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Public Statements

A Busy Week in Washington

Statement

By:
Date:
Location: Unknown

Dear Friends,

To all grandmothers and mothers around Arizona and the entire country, I hope you are having a wonderful Mothers Day!

This was a big week in Washington. We've moved into appropriations season where money is allocated to provide for the function of various government departments. This week we considered an appropriations bill for the Department of Justice and the Department of Commerce. The appropriations process provides a great way for Members of Congress to provide a check on the Executive Branch and agencies under its control. Using the amendment process, I sought to do just that.

First, I worked to cut funding for the Advanced Manufacturing Technology Consortium (AmTech). This was a new program created last year which I don't believe has fulfilled its stated purpose, and I don't believe it was necessary in the first place. The purported reason for AmTech's existence is to promote American manufacturing overseas. I don't think a government program is the best way of doing that. The best thing we can do to make American manufacturing more competitive is to cut corporate tax rates and regulatory red tape. Our corporate taxes are the highest in the industrialized world. The uncompetitive tax rates are like a ball and chain for American manufacturers. My efforts to end this program earned the praise of the small government think tank, the CATO Institute.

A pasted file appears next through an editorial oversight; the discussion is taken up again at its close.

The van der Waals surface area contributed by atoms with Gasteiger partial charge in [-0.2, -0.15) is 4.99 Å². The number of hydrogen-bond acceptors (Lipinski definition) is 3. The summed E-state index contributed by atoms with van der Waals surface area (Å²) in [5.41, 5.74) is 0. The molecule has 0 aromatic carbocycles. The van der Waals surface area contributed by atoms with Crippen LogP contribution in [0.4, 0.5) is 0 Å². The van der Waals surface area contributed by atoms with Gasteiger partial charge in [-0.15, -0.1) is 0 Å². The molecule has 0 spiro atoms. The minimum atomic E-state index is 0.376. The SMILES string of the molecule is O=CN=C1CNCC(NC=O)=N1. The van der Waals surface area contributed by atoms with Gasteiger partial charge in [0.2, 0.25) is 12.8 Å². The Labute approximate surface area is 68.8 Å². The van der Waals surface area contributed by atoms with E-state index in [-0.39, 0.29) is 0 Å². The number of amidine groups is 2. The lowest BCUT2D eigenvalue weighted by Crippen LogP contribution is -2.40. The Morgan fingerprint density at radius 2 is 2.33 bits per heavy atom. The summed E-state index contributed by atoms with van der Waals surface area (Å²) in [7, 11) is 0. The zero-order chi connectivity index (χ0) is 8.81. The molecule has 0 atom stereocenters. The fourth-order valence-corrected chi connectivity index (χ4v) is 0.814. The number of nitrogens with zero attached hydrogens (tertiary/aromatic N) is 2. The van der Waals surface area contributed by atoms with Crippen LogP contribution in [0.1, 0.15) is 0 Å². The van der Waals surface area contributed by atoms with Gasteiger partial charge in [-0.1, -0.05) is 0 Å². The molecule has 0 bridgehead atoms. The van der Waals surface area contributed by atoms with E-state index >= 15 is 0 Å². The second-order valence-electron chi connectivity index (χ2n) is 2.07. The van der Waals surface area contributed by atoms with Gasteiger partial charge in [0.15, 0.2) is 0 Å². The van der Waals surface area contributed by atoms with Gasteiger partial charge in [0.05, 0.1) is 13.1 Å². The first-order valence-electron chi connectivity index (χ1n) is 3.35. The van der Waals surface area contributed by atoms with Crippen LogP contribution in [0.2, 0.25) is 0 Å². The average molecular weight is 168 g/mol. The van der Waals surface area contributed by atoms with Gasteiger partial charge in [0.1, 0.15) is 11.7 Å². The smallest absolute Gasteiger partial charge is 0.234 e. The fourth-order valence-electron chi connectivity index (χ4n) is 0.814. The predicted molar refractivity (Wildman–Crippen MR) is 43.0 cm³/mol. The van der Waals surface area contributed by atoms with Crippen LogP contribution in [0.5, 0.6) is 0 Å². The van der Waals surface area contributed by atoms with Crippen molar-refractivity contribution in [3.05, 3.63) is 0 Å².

Many times in this newsletter, and through every other medium I can find, I've talked about the ways the Obama administration seeks to sidestep Congress by imposing new regulations and legislating through the creation of new rules. The Obama Administration attempted to do that again recently, when the Equal Employment Opportunity Commission created a new hiring "guidance" which made it much more difficult for employers to use criminal background checks in their hiring process. I think considering a person's character is an extremely important part of the hiring process. Many times, a person's criminal record can show a potential employee is unfit for the job when the offense has something to do with the line of work they seek to do.

This EEOC guidance was misguided, and it was outside the EEOC's legal mandate to create these rules. I offered an amendment to the appropriations bill which prohibits enforcement of this rule. My amendment passed the House unanimously. It seems that disgust with the President's efforts to create legislation without Congress is becoming bipartisan!

Later in the week, a bill I authored -- the FACT Act -- was given a hearing in the House Judiciary Committee. This legislation seeks to instill transparency in the Asbestos Trust Fund payout system. Millions of people suffer the ill-effects of asbestos exposure, and they deserve just compensation for their suffering. However, abuse of the trust system puts the continued existence of those trusts in jeopardy. My bill will restore transparency and protect asbestos trusts for those who are truly in need of them.

Thanks as always for reading. We'll be considering new appropriations bills in the House next week, and I look forward to updating you then!

Sincerely,

Ben Quayle


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